I, for one, beg to differ. I am against the idea that members of our forces join or form a trade union. I speak here on a purely personal level, irrispective of my professional work. Having said this, I am all in favour of giving more rights to the members of our forces. And I am confident that I can reconcile these two positions.
Joining an already established general union would mean that the members of our forces will be intrinsically involved in our political system, whether with a small “p” or with a big “P”. This is to be avoided at all costs. This alone, in my humble opinion, is a strong enough reason to discard any idea of allowing members of the Police force from joining a general trade union. No one police officer should be politicized, let alone all the memebrs of that corps.
The alternative remains that of giving such corps’ members the right to form a trade union themselves. A form of house union. Do we really need to, I ask? No, we need not, if I may reply.
With no disrespect to any trade union in Malta – I believe in the role that each and every Union has on this island and I would, for one, defend their rights and existance as much as i will always defend any person’s right to association as long as reasonable and legitimate.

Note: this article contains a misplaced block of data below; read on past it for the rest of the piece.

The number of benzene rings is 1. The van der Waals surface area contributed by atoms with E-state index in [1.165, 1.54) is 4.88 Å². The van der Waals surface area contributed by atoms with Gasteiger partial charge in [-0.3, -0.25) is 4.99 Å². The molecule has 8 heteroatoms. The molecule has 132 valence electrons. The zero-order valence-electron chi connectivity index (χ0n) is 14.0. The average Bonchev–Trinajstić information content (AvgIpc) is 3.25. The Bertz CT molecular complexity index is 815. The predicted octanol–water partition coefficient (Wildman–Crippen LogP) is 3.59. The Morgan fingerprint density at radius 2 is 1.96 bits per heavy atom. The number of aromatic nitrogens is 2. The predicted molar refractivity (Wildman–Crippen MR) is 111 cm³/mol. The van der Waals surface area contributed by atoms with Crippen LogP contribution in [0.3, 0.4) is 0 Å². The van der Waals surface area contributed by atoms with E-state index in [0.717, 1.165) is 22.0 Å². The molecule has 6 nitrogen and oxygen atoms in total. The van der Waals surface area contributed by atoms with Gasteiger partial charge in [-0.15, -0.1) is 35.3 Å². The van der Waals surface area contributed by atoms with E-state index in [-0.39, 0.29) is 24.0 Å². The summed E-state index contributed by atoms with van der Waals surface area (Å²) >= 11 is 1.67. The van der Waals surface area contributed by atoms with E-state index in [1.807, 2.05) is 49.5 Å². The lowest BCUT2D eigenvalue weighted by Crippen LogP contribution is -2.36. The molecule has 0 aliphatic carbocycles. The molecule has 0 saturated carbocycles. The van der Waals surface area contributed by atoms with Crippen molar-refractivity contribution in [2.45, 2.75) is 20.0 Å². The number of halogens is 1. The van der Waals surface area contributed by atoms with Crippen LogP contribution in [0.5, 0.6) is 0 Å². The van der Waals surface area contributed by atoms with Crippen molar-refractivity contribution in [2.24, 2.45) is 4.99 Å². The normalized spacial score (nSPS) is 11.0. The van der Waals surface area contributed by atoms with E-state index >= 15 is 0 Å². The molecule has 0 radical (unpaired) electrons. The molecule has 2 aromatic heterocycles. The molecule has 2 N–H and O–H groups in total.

However, today, members of our forces are already, by law, organised into an Association (at least most of them). I strongly believe that we should not jump the gun, and should only legislate to strengthen such Associations rather than re-inventing the wheel and providing the possibility of our forces’ members joining a trade union.
A few weeks ago, the Civil Protection Association managed to obtain a tremendously positive result in Court, when the Court of Appeal re-affirmed a decision it has previously given whereby the Government was ordered to compose the Joint Negotiating Council. I will not go into the specific technical merits of the case – but I sincerely believe that the issue remains that the members are not interested in associating with a trade union rather than an association. They are interested on getting results.
In truth, whether a trade union or an association, the members want results. If the trade union does not, because it cannot, obtain results, then giving the members of the police force the right to join a trade union can only lead to undermining the credibility and effectiveness of trade unions – and i guess no trade union would want this.
The statutes of the exisiting associations, as established by law, have as their primary objectives, similair ideals and principles as those of trade unions. So the structure exists already.